There's something missing from Steve Gribbin's new CD In Bulk. An audience.

His act has never relied on the subtle. Rather, he belts out his often-angry songs, sweeping the audience up in the strength of the performance.

But this is lost in a sterile studio recording. It's telling that one of the best tracks on the album - the closing I'm Turning Into My Dad - is the only one recorded in front of a live studio audience. Here all the things that make his live shows so strong clearly shine through.

There are other hits on this CD. The Kids Are Killing Me is nothing short of a classic of comedy music, opening track Mischief contains some entertaining ideas, and a paean to teenage abstinence Virgin Baby is simply a string of great gags.

Elsewhere, though, the songs - many of which were created for the regular Cutting Edge shows at the Comedy Store - fall a little flat.

He might get away with pub gags about Viagra or Monica Lewinski in the context of a rowdy club atmosphere, but in the comfort of your own home, these jokes seem leaden.

The political stuff seems to suffer the most. The none-too-delicate descriptions of what Gribbin would like to do to Michael Portillo are merely bilious, rather than funny, and the tribute to New Labour hypocrisy doesn't tell us anything we didn't already know.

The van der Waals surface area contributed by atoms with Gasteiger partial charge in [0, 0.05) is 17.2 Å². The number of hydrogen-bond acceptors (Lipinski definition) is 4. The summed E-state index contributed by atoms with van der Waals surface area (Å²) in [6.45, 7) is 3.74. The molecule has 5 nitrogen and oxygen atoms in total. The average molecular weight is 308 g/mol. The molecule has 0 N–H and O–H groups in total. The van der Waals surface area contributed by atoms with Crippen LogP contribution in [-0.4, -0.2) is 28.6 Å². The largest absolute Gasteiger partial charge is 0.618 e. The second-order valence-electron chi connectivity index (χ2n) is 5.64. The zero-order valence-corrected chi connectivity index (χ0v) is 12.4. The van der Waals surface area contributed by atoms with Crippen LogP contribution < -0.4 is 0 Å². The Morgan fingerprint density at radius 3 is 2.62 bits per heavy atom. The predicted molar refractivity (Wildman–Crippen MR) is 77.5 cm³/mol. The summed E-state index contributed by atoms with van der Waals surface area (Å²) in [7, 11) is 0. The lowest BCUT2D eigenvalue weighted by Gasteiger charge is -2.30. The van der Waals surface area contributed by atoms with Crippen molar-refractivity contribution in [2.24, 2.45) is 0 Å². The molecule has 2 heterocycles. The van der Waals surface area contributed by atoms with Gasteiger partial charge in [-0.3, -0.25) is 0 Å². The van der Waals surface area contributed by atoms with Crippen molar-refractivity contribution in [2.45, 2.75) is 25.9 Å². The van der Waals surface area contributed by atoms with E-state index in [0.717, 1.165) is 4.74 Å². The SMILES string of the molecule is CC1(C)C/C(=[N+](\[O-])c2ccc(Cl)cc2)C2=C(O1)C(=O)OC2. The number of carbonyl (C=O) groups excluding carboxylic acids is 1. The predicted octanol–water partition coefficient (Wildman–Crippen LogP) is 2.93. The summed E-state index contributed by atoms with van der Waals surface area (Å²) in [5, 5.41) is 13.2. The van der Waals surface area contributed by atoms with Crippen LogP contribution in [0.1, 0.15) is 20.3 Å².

However, some of the more delicate songs do very well. The despondency of a rail journey is evoked in Slow Train From Droitwich - performed in the tragic style of an anti-war folk song - and To Be English is actually quite a touching antidote to the Hague version of nationality.

Gribbin also shows his versatility in the styles used, here, from Orange Order marching music to the musical pun of performing a track about the internet in Beach Boys style (It's about surfing. Do you see?).

But the quality also varies, so although this CD certainly has its fair share of hits, it falls short of being a universally strong collection.

Steve Bennett
June 6, 2001

Published: 6 Sep 2006

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